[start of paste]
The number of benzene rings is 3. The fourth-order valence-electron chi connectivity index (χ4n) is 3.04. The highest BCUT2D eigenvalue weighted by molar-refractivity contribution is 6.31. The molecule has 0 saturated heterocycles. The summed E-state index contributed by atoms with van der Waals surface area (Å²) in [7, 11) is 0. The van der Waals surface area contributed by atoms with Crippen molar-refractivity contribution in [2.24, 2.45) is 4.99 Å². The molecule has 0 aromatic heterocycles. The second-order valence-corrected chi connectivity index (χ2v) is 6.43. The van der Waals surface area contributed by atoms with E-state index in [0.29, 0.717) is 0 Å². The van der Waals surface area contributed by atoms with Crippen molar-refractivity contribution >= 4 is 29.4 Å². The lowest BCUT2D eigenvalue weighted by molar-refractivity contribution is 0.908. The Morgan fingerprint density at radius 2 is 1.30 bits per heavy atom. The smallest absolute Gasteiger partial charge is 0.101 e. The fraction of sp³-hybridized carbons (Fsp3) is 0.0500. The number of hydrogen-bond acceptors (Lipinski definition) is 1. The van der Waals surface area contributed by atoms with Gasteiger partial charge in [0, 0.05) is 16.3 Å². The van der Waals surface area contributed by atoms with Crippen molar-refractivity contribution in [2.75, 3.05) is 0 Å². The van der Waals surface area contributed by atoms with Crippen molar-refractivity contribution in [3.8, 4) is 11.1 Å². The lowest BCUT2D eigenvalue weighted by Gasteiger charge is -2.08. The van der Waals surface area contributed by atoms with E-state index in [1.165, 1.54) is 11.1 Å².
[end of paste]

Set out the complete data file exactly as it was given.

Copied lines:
The number of benzene rings is 3. The fourth-order valence-electron chi connectivity index (χ4n) is 3.04. The highest BCUT2D eigenvalue weighted by molar-refractivity contribution is 6.31. The molecule has 0 saturated heterocycles. The summed E-state index contributed by atoms with van der Waals surface area (Å²) in [7, 11) is 0. The van der Waals surface area contributed by atoms with Crippen molar-refractivity contribution in [2.24, 2.45) is 4.99 Å². The molecule has 0 aromatic heterocycles. The second-order valence-corrected chi connectivity index (χ2v) is 6.43. The van der Waals surface area contributed by atoms with E-state index in [0.29, 0.717) is 0 Å². The van der Waals surface area contributed by atoms with Crippen molar-refractivity contribution >= 4 is 29.4 Å². The lowest BCUT2D eigenvalue weighted by molar-refractivity contribution is 0.908. The Morgan fingerprint density at radius 2 is 1.30 bits per heavy atom. The smallest absolute Gasteiger partial charge is 0.101 e. The fraction of sp³-hybridized carbons (Fsp3) is 0.0500. The number of hydrogen-bond acceptors (Lipinski definition) is 1. The van der Waals surface area contributed by atoms with Gasteiger partial charge in [0, 0.05) is 16.3 Å². The van der Waals surface area contributed by atoms with Crippen molar-refractivity contribution in [2.75, 3.05) is 0 Å². The van der Waals surface area contributed by atoms with Crippen molar-refractivity contribution in [3.8, 4) is 11.1 Å². The lowest BCUT2D eigenvalue weighted by Gasteiger charge is -2.08. The van der Waals surface area contributed by atoms with E-state index in [1.165, 1.54) is 11.1 Å².